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SEO Basics: Site Structure

Ross Beyeler

This is the third post in Growth Spark's SEO Basics for Business Owners series.

When building a website, in addition to thinking about the user interface, design, and content, you should take a step back and look at the site as a whole. Planning the site structure entails making a list of all of the pages on your website, and organizing them by the hierarchy of navigation sections or categories that you intend to use on your site.

The difficulty in this process will mostly be directly correlated with the number of unique pages your website has. For search engine optimization, the objective will be to have every page on your site reachable from the homepage within 3 clicks. This may not be possible for news sites with huge archives, but for most business sites it is easily achievable.

The reason you want each page reachable within 3 clicks, besides making the information accessible to your visitors, is that search engines will sometimes abandon drilling down through too many links to find content on your site. The result is that obscure pages may end up not being indexed, because search engine spiders could not reach them easily from the home page.

The best way to set up your site is to have as many sites linked to from your home page as possible. For aesthetic reasons, this will often not be possible. So, the second best approach is to have the homepage link to category pages, which in turn link to all pages related to that category. In this structure, ideally someone will only have to click twice to reach each page.

Another way to make your pages easily accessible is to link to other pages within the content of each page. This will make your website more connected, information easier to find, and if you use correct anchor text, it can help with rankings for specific keywords as well.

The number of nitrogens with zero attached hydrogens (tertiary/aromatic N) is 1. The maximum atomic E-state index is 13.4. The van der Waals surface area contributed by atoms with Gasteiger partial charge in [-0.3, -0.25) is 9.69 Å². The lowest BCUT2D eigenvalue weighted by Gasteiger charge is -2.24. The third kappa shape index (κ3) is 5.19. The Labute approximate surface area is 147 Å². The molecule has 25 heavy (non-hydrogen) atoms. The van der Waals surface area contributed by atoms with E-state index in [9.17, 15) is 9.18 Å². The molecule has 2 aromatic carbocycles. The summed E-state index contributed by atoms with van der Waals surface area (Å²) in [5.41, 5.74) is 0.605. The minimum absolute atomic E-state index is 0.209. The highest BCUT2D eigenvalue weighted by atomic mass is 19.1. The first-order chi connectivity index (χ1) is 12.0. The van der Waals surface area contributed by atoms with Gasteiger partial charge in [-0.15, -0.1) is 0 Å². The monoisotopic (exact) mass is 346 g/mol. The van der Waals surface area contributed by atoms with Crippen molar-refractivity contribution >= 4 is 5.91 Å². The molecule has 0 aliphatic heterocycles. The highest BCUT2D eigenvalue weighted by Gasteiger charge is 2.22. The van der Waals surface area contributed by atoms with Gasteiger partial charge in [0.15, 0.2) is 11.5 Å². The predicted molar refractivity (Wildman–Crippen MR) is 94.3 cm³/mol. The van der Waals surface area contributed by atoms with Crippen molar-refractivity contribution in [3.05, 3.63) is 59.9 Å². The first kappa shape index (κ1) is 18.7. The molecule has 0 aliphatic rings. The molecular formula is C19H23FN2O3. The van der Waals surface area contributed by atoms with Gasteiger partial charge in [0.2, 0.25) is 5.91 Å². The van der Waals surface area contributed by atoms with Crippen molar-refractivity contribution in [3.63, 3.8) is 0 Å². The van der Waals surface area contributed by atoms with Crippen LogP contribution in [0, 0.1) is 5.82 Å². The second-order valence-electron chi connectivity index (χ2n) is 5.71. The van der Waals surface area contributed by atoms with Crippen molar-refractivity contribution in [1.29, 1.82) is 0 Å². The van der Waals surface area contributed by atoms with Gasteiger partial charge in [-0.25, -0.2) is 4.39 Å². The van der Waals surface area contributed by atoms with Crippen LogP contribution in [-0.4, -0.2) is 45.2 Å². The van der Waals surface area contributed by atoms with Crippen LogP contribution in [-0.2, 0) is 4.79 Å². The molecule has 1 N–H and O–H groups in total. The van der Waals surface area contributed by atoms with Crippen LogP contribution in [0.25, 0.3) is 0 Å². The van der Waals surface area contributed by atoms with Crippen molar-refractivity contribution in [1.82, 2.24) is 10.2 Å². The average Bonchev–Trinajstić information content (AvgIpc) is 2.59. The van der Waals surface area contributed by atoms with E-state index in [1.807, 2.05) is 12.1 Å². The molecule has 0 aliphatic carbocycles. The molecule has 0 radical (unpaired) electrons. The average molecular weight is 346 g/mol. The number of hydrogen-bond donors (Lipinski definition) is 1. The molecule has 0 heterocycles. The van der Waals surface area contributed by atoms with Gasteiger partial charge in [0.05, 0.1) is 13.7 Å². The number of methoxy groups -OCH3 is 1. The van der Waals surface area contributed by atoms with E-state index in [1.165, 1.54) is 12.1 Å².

When planning your site, another issue to make sure you avoid is duplicate content. This means having the exact same content in two different places on your website.

Using the shoe store as an example, let's say you have a product page for a men's leather shoe. You might be tempted to put the product under two categories:


This could be a problem for search results, since only one result is shown, and because the links you acquire will not be focused on one URL, it will be more harmful to have two pages with the same content.

There are two ways to solve this issue. If you have a small site, I would say less than 100 products, you can have a flat site structure and create the product page:

It won't have the category name in the URL, and you can link to it from anywhere on the site.

For larger sites, for organizational reasons, this usually isn't feasible. A more common approach would be to create the product page:

It is still a clear and rational way to organize the products, and it will only take 3 clicks to get to that page.

These are the types of things that you should keep in mind when defining your site structure. For small business sites, keep the structure as flat as possible, but also organize it clearly for visitors to navigate and avoid duplicate content. Once you've decided on a structure, you're ready to start building individual pages, with a focus on SEO in the code itself.

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